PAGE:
With respect to other parts of the globe, our information is much less correct; and here accordingly speculative men have found themselves more at liberty to indulge their ingenuity and fancy. “In Japan,” says Montesquieu, upon the authority of Kaempfer, “there are born rather more girls than boys; and at Bantam, the former exceed the latter in the proportion of ten to one.”† Hence, he seems disposed to infer, that the law which permits polygamy is physically conformable to the inhabitants of such countries; a conclusion which some other authors have apprehended to be farther confirmed by the prematurity and rapid decay of female beauty in some regions of the East. But there is good reason to suspect the accuracy of the documents on which Montesquieu proceeds. The Japan account, which makes the proportion of females to males to be as 22 to 18, is inconclusive, as the numbering the inhabitants of a great city can furnish no inference applicable to the present question. And the account of the births at Bantam is not only so contrary to the analogy of all the other facts with which we are acquainted, as to surpass belief, but (as we are assured by Mr. Marsden) is positively false. “I can take upon me to assert,” says he, “that the proportion of the sexes throughout Sumatra, does not differ sensibly from that ascertained in Europe; nor could I ever learn, from the inhabitants of the many eastern islands whom I have conversed with, that they were conscious of any disproportion in this respect.”*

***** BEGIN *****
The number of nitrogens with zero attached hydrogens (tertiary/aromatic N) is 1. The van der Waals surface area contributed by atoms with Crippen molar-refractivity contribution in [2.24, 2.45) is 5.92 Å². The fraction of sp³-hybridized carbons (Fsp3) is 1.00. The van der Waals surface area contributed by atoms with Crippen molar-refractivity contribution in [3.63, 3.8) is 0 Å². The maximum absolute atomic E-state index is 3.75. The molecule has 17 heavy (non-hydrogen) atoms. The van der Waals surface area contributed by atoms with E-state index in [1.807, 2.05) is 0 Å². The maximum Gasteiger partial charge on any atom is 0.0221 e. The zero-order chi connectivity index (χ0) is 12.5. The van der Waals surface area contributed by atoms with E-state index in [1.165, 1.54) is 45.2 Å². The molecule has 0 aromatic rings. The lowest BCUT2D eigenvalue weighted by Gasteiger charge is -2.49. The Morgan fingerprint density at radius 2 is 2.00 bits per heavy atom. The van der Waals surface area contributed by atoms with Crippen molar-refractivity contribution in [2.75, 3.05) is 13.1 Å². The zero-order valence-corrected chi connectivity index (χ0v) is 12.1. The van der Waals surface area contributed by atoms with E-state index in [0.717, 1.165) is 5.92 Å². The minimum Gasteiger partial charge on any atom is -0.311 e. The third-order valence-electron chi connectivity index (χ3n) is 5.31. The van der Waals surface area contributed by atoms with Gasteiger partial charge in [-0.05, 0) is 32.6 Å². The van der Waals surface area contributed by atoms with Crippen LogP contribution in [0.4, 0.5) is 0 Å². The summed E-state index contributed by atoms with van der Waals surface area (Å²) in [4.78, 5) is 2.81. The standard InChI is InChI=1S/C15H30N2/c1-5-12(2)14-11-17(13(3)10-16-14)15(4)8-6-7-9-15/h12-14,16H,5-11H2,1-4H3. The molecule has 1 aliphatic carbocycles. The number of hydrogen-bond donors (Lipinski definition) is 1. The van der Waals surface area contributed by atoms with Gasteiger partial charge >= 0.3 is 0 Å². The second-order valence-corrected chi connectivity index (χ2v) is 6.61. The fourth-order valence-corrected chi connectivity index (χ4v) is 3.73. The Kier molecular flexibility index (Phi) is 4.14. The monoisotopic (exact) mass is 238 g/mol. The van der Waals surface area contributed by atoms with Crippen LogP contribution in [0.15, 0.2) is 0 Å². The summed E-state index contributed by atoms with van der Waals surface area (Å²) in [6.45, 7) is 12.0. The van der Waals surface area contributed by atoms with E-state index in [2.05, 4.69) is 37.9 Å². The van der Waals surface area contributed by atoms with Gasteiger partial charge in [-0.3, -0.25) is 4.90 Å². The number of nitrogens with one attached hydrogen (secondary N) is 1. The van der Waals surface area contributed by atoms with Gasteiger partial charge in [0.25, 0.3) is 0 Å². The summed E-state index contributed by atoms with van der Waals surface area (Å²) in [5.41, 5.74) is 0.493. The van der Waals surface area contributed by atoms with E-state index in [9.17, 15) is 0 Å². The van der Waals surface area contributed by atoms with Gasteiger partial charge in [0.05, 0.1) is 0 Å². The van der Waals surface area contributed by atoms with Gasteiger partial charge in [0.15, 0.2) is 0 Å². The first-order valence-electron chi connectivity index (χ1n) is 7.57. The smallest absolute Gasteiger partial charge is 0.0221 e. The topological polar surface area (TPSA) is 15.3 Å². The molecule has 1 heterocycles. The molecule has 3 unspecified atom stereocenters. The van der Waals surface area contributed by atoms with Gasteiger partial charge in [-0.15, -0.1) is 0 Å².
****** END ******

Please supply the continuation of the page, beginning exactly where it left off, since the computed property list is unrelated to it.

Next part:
From the remarks which have been now made, it may be safely concluded, that it is the duty of the legislator to prohibit polygamy, and to employ all the authority he possesses in enforcing a law so strongly recommended, both by the physical and moral condition of our species. It might besides be easily shewn, that while he thus employs the most essential of all expedients for the multiplication of the race, he takes the most effectual measures for securing the happiness and morals of a people; but this last consideration is foreign to our present subject; and it has been so well illustrated by Mr. Hume, that nothing of importance remains to be added to his observations. I have alluded to it chiefly, in order to recommend his Essay [On Polygamy and Divorce] to your attention, at a period when those moral principles which the most sceptical writers of former times treated with respect, have been rejected with contempt by some theorists, whose paradoxes, from the particular circumstances of the times, have had, in various parts of Europe but too extensive an influence on the opinions of the multitude. Among the numberless wild ideas which have been started within these few years by political projectors, there are few more alarming than one which appears from the Moniteur of the 16th April 1798, to have been proposed in the Senate of the Cisalpine Republic by Campagnoni.1